An early Mysterious Path wireframe concept. A game comic thing.
I think I always knew something wasn't right, that something was holding me back from diving head first into the project... but I wasn't sure what it was (something other than lack of time and talent!)
I started with naive optimism on the possibilities of digital gamebooks.
Later came the angst ridden paralysis where game and narrative modes refused to gel.
Now it feels like the gamebook could be a fatally flawed construct, better left in the museum.
The projects honeymoon period is concluding and I am asking questions that are casting shadows over the direction of Mysterious Path. I know I'm not exactly inventing a new entertainment paradigm, and should just lighten up a bit, but as any meaningful next steps will require significant effort, and possibly expense, it would be nice to have some validation or robust logic to back up any design hypothesis.
So it's time to kick the tyres.
Recently two statements destablised my product vision:
Narrative is not a game mechanic
There's no such thing a player character
Both statements, backed-up with solid argument, immediately shed light on the design challenges I had been wrestling with for Mysterious Path. The statements strike at the core of what I had previously seen as a potential strength/differentiator for gamebooks of the future. Better storytelling. Their arguments explained why I had been struggling to make headway.
I believed Gamebooks could occupy a niche - a game experience with a narrative focus, more suitable for consumption on mobile devices. I had already decided to reduce the proposed multiple play modes (to avoid a Shenmu-like smorgasbord of interactivity) in an attempt to focus on the core promise of interactive story. But these two statements strike deep into that promise.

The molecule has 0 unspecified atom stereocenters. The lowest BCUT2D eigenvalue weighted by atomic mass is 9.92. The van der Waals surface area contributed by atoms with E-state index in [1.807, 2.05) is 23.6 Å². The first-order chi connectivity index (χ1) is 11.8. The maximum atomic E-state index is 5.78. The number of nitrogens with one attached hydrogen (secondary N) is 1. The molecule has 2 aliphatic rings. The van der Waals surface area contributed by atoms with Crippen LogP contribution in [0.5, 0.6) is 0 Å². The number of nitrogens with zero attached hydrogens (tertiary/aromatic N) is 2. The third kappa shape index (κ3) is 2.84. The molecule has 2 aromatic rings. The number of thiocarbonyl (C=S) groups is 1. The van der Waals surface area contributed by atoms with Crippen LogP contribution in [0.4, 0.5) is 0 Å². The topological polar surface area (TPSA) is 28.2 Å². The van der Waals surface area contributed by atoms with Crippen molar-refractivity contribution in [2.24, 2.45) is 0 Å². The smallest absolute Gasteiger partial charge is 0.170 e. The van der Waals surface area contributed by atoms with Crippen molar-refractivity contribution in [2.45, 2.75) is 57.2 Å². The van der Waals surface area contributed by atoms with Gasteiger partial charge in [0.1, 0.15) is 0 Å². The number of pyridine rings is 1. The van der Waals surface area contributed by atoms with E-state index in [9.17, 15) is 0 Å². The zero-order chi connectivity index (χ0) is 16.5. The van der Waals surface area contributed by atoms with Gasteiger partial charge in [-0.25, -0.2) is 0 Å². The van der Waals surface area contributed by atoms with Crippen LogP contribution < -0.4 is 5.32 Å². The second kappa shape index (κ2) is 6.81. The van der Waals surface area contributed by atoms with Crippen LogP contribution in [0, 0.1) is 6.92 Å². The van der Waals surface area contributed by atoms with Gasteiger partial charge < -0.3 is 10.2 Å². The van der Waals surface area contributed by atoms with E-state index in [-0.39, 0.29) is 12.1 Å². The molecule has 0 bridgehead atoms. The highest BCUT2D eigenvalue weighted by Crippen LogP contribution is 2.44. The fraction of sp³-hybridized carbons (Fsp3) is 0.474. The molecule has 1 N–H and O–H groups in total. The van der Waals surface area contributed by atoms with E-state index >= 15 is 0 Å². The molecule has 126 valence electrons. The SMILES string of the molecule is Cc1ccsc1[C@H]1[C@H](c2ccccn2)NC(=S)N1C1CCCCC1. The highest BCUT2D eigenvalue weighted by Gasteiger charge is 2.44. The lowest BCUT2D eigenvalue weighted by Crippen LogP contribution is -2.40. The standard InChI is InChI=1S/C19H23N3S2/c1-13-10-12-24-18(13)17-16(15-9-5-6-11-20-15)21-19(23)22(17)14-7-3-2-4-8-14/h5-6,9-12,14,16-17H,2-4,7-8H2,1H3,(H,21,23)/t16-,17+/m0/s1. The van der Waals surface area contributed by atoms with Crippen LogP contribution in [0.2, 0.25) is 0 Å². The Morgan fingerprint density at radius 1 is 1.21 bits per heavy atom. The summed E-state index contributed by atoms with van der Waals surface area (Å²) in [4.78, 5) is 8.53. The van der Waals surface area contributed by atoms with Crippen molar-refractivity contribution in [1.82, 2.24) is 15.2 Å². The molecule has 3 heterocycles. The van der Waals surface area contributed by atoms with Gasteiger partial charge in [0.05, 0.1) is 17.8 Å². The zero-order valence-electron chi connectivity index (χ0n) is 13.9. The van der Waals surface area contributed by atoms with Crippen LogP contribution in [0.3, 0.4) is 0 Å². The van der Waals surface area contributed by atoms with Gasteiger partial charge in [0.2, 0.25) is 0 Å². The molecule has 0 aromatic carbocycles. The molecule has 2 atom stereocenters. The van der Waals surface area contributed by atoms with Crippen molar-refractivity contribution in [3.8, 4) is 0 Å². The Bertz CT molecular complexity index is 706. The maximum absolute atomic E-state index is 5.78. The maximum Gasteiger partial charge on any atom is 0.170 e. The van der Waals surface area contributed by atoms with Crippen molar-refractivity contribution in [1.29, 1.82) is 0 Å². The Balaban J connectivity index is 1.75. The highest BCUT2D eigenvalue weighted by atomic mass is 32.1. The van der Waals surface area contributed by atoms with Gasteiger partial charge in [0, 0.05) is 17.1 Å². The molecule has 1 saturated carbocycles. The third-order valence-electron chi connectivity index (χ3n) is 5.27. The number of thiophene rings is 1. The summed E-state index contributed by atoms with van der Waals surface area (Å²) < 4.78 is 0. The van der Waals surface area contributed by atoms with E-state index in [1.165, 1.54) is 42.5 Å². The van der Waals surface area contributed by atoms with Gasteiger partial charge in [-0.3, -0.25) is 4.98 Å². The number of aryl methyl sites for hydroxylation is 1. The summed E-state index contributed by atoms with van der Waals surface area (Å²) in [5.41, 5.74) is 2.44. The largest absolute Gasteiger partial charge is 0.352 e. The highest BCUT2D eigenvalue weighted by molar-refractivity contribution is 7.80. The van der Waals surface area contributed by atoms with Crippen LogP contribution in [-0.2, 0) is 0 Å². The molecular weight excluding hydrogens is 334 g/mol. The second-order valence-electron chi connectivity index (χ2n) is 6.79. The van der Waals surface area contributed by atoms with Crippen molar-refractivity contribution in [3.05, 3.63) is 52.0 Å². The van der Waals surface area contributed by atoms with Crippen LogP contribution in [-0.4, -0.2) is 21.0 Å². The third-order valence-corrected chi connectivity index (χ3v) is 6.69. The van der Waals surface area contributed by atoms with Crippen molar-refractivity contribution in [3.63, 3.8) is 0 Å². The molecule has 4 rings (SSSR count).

Games and Story don't mix.
I am encumbered with awareness of two truths:
1) The original paper-based gamebooks were flawed.
When not bathed in the rose tinted light of nostalgia, gamebooks are a curious concoction. A book that has no defined central characters. A book without a traditional plot. A book that allows luck to determine whether you can read on.
2) Games can't tell stories.
I am in agreement with Tadhg and his storysense theory. Videogames are at their best when they create believable worlds for you to roam, and at their worst when you are watching cut scenes or enduring narrative exposition. Games are for playing not watching.
Could it be that the gamebook is simply the worst of both worlds? A game with limited interactivity. A book without engaging characters and narrative. An experience that neither satisfies an audience that craves deep POV, multi-dimensional characters and weaving story arcs nor an audience that seeks immediate audio/visual feedback from their inputs within a digital world. Surely a marriage of games and books can only result in compromise of their unique strengths.
So I'm asking: Is my vision for a new gamebook format fatally flawed, or can the digtal age provide fertile ground for evolution? and... Can videogames teach me anything about interactive storytelling, or will it remain an elusive aspiration?
Well that's the pessimistic bit over, thanks for staying with me (Note: Negativity is a creative necessity. If I've put you on a massiver downer click here, better?) I'm not trying to bad mouth gamebooks. I'm a fan, why would I even start a project like Mysterious Path if I wasn't? I just need to understand their limitations to progress. Next I'll try and identify what's not working and see if I can find some foundations for reconstruction.
This all got a bit long so I split it the post into an epic trilogy:
Part 1 - Gamebooks are broken
Part 2 - How are gamebooks broken?
Part 3 - Can gamebooks be fixed?
Read part two now
What is this Mysterious Path?
Mysterious Path is half comic, half 8bit RPG, half choose-you-own-adventure. Mysterious Path will be an interactive experience playable on your phone, tablet or desktop... eventually. Imagined by the one man army that is Grey Wizard (and some occasionally helpful retainers)